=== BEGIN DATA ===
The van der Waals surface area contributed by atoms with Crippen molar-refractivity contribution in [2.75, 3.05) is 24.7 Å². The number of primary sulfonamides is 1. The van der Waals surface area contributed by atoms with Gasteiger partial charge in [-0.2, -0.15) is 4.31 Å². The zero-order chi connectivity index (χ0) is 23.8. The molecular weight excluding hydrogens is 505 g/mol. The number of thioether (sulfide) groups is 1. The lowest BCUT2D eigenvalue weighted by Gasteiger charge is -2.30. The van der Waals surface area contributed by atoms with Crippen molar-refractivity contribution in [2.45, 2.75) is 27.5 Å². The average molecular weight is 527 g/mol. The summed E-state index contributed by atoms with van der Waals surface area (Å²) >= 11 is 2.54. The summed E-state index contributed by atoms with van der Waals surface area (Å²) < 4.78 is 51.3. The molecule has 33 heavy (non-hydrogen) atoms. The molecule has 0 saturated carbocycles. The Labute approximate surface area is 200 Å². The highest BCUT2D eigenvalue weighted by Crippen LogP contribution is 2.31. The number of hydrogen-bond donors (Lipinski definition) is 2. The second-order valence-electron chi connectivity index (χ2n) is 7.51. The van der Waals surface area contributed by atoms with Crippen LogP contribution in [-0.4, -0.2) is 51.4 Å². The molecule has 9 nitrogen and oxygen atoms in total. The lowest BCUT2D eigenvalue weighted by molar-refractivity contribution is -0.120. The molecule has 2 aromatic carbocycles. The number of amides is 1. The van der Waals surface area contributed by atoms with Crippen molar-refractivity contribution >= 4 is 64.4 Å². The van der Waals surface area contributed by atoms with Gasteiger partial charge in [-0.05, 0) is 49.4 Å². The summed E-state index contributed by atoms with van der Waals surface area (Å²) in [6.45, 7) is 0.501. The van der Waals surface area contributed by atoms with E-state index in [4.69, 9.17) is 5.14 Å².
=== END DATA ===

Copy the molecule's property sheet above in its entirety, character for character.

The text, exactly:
The van der Waals surface area contributed by atoms with Crippen molar-refractivity contribution in [2.75, 3.05) is 24.7 Å². The number of primary sulfonamides is 1. The van der Waals surface area contributed by atoms with Gasteiger partial charge in [-0.2, -0.15) is 4.31 Å². The zero-order chi connectivity index (χ0) is 23.8. The molecular weight excluding hydrogens is 505 g/mol. The number of thioether (sulfide) groups is 1. The lowest BCUT2D eigenvalue weighted by Gasteiger charge is -2.30. The van der Waals surface area contributed by atoms with Crippen molar-refractivity contribution in [2.45, 2.75) is 27.5 Å². The average molecular weight is 527 g/mol. The summed E-state index contributed by atoms with van der Waals surface area (Å²) >= 11 is 2.54. The summed E-state index contributed by atoms with van der Waals surface area (Å²) < 4.78 is 51.3. The molecule has 33 heavy (non-hydrogen) atoms. The molecule has 0 saturated carbocycles. The Labute approximate surface area is 200 Å². The highest BCUT2D eigenvalue weighted by Crippen LogP contribution is 2.31. The number of hydrogen-bond donors (Lipinski definition) is 2. The second-order valence-electron chi connectivity index (χ2n) is 7.51. The van der Waals surface area contributed by atoms with Crippen LogP contribution in [-0.4, -0.2) is 51.4 Å². The molecule has 9 nitrogen and oxygen atoms in total. The lowest BCUT2D eigenvalue weighted by molar-refractivity contribution is -0.120. The molecule has 2 aromatic carbocycles. The number of amides is 1. The van der Waals surface area contributed by atoms with Crippen molar-refractivity contribution >= 4 is 64.4 Å². The van der Waals surface area contributed by atoms with Gasteiger partial charge in [-0.05, 0) is 49.4 Å². The summed E-state index contributed by atoms with van der Waals surface area (Å²) in [6.45, 7) is 0.501. The van der Waals surface area contributed by atoms with E-state index in [4.69, 9.17) is 5.14 Å².